Some good-hearted criticism
Thu, 28 Jun 2001 11:51:35 +0200
Alastair David Reid:
> Note that "recursive" doesn't (necessarily) mean "stack hungry" in
> functional languages. Only imperative languages feel compelled to
> guarantee that infinitely recursive functions will run out of stack
Well, a STRICT functional language doesn't seem to have much choice
either. Or am I missing some nice trick? (Don't mention tail recursion).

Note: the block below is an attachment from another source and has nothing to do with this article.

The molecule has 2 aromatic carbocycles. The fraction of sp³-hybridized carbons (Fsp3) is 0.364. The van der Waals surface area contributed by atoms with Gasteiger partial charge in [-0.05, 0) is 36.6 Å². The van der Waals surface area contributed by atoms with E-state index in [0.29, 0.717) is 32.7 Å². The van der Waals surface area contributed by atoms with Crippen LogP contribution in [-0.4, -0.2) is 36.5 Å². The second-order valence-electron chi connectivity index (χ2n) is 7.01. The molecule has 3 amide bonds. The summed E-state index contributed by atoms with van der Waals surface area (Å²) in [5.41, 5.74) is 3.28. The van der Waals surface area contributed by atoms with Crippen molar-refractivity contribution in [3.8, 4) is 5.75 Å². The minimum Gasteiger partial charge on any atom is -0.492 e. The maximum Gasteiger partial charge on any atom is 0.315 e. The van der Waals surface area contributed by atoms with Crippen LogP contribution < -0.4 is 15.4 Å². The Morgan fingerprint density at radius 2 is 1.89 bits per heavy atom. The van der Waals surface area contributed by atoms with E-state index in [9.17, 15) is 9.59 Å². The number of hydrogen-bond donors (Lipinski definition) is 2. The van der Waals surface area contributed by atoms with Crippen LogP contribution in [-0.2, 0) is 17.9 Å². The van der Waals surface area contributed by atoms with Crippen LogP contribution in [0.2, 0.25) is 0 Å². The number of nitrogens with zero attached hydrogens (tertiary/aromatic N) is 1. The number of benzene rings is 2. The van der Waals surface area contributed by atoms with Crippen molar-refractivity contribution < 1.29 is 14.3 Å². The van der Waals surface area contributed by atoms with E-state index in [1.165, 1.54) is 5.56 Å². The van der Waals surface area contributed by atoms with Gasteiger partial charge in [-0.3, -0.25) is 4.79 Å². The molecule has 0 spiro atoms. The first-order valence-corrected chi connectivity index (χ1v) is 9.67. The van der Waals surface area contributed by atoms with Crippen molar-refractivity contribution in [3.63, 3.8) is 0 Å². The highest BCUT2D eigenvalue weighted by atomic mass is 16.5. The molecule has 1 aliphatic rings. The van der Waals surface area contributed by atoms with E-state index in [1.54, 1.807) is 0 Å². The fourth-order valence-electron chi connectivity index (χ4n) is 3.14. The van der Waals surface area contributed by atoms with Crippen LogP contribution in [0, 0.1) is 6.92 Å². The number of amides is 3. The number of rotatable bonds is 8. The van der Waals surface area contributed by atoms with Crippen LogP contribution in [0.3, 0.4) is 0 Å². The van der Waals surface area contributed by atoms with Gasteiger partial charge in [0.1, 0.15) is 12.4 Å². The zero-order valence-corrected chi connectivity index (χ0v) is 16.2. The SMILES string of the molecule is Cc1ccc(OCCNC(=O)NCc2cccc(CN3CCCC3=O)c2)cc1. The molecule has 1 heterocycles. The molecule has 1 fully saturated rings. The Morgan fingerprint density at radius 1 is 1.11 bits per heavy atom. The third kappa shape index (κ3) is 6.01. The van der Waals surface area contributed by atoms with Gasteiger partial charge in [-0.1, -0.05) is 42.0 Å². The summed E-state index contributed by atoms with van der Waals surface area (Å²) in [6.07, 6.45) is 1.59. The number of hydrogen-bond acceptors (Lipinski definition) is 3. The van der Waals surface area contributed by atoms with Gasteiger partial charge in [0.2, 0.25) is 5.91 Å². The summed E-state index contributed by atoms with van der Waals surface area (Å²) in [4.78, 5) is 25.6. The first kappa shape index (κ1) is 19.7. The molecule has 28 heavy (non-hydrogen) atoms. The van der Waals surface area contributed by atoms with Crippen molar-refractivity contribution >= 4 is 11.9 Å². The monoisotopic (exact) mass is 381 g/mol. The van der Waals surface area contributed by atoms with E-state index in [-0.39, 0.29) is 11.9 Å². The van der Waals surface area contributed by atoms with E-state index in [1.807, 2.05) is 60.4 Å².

About your statement:
> The cool thing about Haskell is that the difference between being
> primitive and non-primitive is a lot smaller than in most other
This is *very* dependent on the implementors' philosophy. This point
is duly underlined in the description of STG by Simon PJ - at least in
the context of data structures.
But, say, the difference between primitive monads such as IO stateful
stuff and some user-defined monads is quite fundamental. Unless I am
wrong... But I can't discard the impression that in Haskell the hiatus
between the IO primitives and other programming layers is bigger than
in the imperative world.